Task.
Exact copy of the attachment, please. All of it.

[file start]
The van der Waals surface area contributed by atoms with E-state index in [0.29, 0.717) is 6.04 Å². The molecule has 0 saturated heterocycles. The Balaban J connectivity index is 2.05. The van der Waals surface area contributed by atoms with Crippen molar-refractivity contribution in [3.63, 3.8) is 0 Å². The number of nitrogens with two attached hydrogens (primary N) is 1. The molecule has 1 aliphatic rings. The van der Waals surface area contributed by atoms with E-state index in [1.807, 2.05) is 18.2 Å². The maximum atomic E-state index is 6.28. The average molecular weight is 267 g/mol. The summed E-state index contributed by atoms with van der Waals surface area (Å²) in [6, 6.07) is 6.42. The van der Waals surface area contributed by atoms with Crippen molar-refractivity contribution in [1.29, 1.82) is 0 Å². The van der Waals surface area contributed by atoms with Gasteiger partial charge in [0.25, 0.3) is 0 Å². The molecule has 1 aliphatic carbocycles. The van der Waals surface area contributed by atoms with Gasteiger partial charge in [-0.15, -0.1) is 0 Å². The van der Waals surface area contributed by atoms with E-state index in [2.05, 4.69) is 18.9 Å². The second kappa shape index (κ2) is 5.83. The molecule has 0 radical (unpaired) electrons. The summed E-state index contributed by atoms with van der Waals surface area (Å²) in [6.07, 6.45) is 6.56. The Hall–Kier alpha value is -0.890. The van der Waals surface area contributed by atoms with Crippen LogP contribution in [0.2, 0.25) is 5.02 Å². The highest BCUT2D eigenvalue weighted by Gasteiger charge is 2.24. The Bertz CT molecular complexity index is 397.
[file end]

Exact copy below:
The van der Waals surface area contributed by atoms with E-state index in [0.29, 0.717) is 6.04 Å². The molecule has 0 saturated heterocycles. The Balaban J connectivity index is 2.05. The van der Waals surface area contributed by atoms with Crippen molar-refractivity contribution in [3.63, 3.8) is 0 Å². The number of nitrogens with two attached hydrogens (primary N) is 1. The molecule has 1 aliphatic rings. The van der Waals surface area contributed by atoms with E-state index in [1.807, 2.05) is 18.2 Å². The maximum atomic E-state index is 6.28. The average molecular weight is 267 g/mol. The summed E-state index contributed by atoms with van der Waals surface area (Å²) in [6, 6.07) is 6.42. The van der Waals surface area contributed by atoms with Crippen molar-refractivity contribution in [1.29, 1.82) is 0 Å². The van der Waals surface area contributed by atoms with Gasteiger partial charge in [0.25, 0.3) is 0 Å². The molecule has 1 aliphatic carbocycles. The van der Waals surface area contributed by atoms with Gasteiger partial charge in [-0.15, -0.1) is 0 Å². The van der Waals surface area contributed by atoms with E-state index in [2.05, 4.69) is 18.9 Å². The second kappa shape index (κ2) is 5.83. The molecule has 0 radical (unpaired) electrons. The summed E-state index contributed by atoms with van der Waals surface area (Å²) in [6.07, 6.45) is 6.56. The Hall–Kier alpha value is -0.890. The van der Waals surface area contributed by atoms with Crippen LogP contribution in [0.2, 0.25) is 5.02 Å². The highest BCUT2D eigenvalue weighted by Gasteiger charge is 2.24. The Bertz CT molecular complexity index is 397.